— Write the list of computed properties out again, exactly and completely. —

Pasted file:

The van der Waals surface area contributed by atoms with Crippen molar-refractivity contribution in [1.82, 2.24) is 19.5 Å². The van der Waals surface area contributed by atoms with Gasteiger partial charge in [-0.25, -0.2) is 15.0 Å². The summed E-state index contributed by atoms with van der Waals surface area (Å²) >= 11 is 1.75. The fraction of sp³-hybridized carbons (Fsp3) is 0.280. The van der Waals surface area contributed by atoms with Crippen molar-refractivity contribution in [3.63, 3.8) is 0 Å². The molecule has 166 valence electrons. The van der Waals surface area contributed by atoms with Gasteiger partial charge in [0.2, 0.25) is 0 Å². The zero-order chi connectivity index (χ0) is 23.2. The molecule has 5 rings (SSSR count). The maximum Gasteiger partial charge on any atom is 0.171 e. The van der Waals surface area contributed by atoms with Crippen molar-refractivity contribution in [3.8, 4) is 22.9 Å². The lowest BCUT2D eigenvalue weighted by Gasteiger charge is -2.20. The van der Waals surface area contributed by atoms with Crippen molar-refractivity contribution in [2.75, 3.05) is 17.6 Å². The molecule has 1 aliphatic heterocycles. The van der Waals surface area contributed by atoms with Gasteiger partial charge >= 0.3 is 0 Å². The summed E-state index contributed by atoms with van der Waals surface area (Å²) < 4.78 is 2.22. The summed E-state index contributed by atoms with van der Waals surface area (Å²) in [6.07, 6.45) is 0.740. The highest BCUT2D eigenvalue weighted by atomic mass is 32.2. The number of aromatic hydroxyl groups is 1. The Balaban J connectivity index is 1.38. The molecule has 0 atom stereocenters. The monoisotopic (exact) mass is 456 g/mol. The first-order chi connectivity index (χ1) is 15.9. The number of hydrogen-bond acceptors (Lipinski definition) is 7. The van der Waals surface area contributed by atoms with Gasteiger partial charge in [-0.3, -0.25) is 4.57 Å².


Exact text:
The van der Waals surface area contributed by atoms with Crippen molar-refractivity contribution in [1.82, 2.24) is 19.5 Å². The van der Waals surface area contributed by atoms with Gasteiger partial charge in [-0.25, -0.2) is 15.0 Å². The summed E-state index contributed by atoms with van der Waals surface area (Å²) >= 11 is 1.75. The fraction of sp³-hybridized carbons (Fsp3) is 0.280. The van der Waals surface area contributed by atoms with Crippen molar-refractivity contribution in [3.63, 3.8) is 0 Å². The molecule has 166 valence electrons. The van der Waals surface area contributed by atoms with Gasteiger partial charge in [0.2, 0.25) is 0 Å². The zero-order chi connectivity index (χ0) is 23.2. The molecule has 5 rings (SSSR count). The maximum Gasteiger partial charge on any atom is 0.171 e. The van der Waals surface area contributed by atoms with Crippen molar-refractivity contribution in [3.8, 4) is 22.9 Å². The lowest BCUT2D eigenvalue weighted by Gasteiger charge is -2.20. The van der Waals surface area contributed by atoms with Crippen molar-refractivity contribution in [2.75, 3.05) is 17.6 Å². The molecule has 1 aliphatic heterocycles. The van der Waals surface area contributed by atoms with Gasteiger partial charge >= 0.3 is 0 Å². The summed E-state index contributed by atoms with van der Waals surface area (Å²) < 4.78 is 2.22. The summed E-state index contributed by atoms with van der Waals surface area (Å²) in [6.07, 6.45) is 0.740. The highest BCUT2D eigenvalue weighted by atomic mass is 32.2. The number of aromatic hydroxyl groups is 1. The Balaban J connectivity index is 1.38. The molecule has 0 atom stereocenters. The monoisotopic (exact) mass is 456 g/mol. The first-order chi connectivity index (χ1) is 15.9. The number of hydrogen-bond acceptors (Lipinski definition) is 7. The van der Waals surface area contributed by atoms with Gasteiger partial charge in [-0.3, -0.25) is 4.57 Å².